Review and Revision of SERCON (System for Evaluating Rivers for Conservation)
SR (99) 03F
This document presents the results of a review of the performance and uses of Version I of SERCON (System for Evaluating Rivers for Conservation), and contains recommendations for revisions and enhancements to the system and software for incorporation into Version 2. The aspects which have been considered in this review include:
• a review of the current performance of SERCON as a tool for assessing the conservation value of rivers;
• a review of the field survey protocol, and in particular the links with River Habitat Survey (RHS); and the relationship between field survey recording and SERCON scoring;
• proposals for amendments to SERCON to improve its performance and ease of use, including the potential for upgrading the SERCON software and enhancing its database and analytical capabilities;
• identification of potential future applications for SERCON.
This Report presents the findings of Phase 1 of the SERCON Review Project, which was carried out under a SNIFFER contract by Young Associates and overseen by a Project Steering Group. More detailed input was provided by a small Project Development Group (PDG), and many other organisations (particularly the Environment Agency, EA) and individuals have contributed to the project. Particularly valuable contributions were provided by SERCON surveyors, assessors and other users at two workshops held in York in 1998, and the experiences and views of all these contributors have been taken into account in this review.
Review of SERCON assessments
A number of individuals with in-depth knowledge of particular rivers were asked to review the SERCON scores and assessments. A variety of views were expressed by these consultees, but in general the responses indicated that the interpretation of SERCON outputs may present some difficulties for those who are not familiar with the system. To address this, it is recommended that expanded and clarified guidance on interpretation of outputs is included within the manual, and possibly reproduced as a stand-alone document which could be widely distributed.
A review of the time required to carry out the various elements of a SERCON evaluation found that field survey timings were fairly predictable. although there is some variation in different types and locations of rivers. The time needed for survey preparation and data collation/scoring, however. is much more variable and depends particularly on the level of co-operation received from the river agencies and other organisations. This means that it is important, before commissioning SERCON evaluations, to consider carefully the survey access and data supply requirements and to ensure that appropriate financial and time provision is made for these elements.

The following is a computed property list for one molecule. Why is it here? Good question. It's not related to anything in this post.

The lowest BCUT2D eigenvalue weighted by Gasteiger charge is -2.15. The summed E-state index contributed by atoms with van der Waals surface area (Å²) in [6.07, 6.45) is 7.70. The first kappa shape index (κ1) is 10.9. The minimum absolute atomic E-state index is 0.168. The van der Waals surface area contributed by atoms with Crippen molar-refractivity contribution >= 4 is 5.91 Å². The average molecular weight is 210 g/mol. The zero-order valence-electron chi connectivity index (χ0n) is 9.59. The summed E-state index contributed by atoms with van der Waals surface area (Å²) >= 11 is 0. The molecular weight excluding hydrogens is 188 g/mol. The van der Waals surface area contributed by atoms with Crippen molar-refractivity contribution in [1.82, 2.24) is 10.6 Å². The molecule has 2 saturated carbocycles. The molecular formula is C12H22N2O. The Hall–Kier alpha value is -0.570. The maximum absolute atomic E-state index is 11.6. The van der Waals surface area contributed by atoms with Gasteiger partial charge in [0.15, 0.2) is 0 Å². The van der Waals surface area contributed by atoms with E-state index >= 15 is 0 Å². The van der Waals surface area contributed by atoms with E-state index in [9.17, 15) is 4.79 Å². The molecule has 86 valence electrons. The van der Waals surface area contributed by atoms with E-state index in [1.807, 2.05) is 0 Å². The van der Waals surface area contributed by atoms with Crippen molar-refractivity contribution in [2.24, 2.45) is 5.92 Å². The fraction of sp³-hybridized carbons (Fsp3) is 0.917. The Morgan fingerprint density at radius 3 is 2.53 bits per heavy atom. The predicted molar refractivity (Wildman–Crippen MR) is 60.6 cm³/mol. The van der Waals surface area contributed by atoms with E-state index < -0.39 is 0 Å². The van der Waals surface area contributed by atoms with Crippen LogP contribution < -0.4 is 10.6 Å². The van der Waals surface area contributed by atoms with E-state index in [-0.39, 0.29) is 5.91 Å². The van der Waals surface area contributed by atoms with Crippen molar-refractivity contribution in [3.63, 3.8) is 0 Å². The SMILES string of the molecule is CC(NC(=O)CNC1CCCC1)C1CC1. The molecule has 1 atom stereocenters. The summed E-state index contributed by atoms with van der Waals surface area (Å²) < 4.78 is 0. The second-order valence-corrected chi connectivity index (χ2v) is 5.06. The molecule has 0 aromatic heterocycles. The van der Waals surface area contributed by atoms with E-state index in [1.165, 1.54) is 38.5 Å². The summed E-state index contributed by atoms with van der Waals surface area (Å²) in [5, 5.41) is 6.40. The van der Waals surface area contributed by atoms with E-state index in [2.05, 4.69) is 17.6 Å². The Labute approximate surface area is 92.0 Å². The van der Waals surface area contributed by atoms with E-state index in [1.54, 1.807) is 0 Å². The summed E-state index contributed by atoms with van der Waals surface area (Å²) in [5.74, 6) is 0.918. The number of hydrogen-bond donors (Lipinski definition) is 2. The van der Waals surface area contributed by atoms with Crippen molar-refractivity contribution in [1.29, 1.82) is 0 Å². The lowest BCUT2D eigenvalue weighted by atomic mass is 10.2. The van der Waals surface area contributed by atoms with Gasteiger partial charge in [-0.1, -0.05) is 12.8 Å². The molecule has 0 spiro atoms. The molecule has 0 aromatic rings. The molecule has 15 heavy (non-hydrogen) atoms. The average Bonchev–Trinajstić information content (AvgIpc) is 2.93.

Review of Evaluated Catchment Sections (ECSs)
It is desirable for there to be some flexibility in the definition of the reaches of river for evaluation (ECSs) in order to take account of the findings of field survey and/or data analysis. For this reason it is proposed that approximate ECS boundaries are set prior to survey but that a facility to adjust the precise location by up to I km should be retained.
The effect of ECS length on SERCON scores has been tested. and no clear relationship emerged. It is therefore recommended that the rules for ECS length are not changed, but that the expanded score interpretation guidance should address the need to take account of ECS length.
Review of SERCON attributes and scores
Most of the background information is relatively straightforward to obtain and collate. The main recommendations put forward concern amendments to the Water Quality bandings to accommodate changes in water quality classification, and to add a component relating to vulnerability to acidification. A list of soil categories for Northern Ireland is also recommended for inclusion.
Physical Diversity (PDY)
A review of the scoring and performance of the three PDY attributes, which are all derived from River Habitat Survey (RHS) data, has been carried out. As a consequence, proposals are put forward for assessing substrates (PDY 1) and flow types (PDY 2 (a)) by applying diversity indices to RHS data. It is recommended that the remaining attributes (PDY 2 (b) and PDY 3) should be retained in their current form, although some changes to the score bandings will be needed. Expanded guidance on interpretation of PDY scores should be provided in the SERCON manual/software.
Naturalness and Representativeness (NA and RE)
These two criteria have been thoroughly reviewed and restructured, as a consequence of general concern that in their current form there is a degree of overlap between them and that some of the scores do not adequately meet their objectives. In particular, most of the RE scores are not based on a robust typology, and the recommendation is that all attributes except the assessment of aquatic plants should be moved into the NA section, keeping macrophytes as the sole attribute in RE for the time being.
The new NA attributes which rely on RHS data will be changed so that the information can be obtained from the main RHS form, and in consequence the SERCON add-on component of the RHS form will be deleted. This will improve the recording of some aspects of NA which presented difficulties for many surveyors, but others will in future be scored from information gained through consultation. The recommended changes to the biotic NA attributes (NA 'B') are less far reaching, but the proposed new scores for invertebrates, fish and birds will incorporate the geographical elements from their RE equivalents to provide a more accurate reflection of naturalness than does the presence of alien species alone.
No major changes are proposed to this criterion, which presents few problems other than those associated with obtaining sufficient high quality data. Amendments to the species lists will be needed from time to time to reflect changes in legislation.
Species Richness (SR)
The scores in this criterion are generally straightforward to assess, but additional guidance on interpretation would be valuable. The only major changes proposed are the deletion of the fish and breeding birds scores, as these are covered by the relevant NA attributes.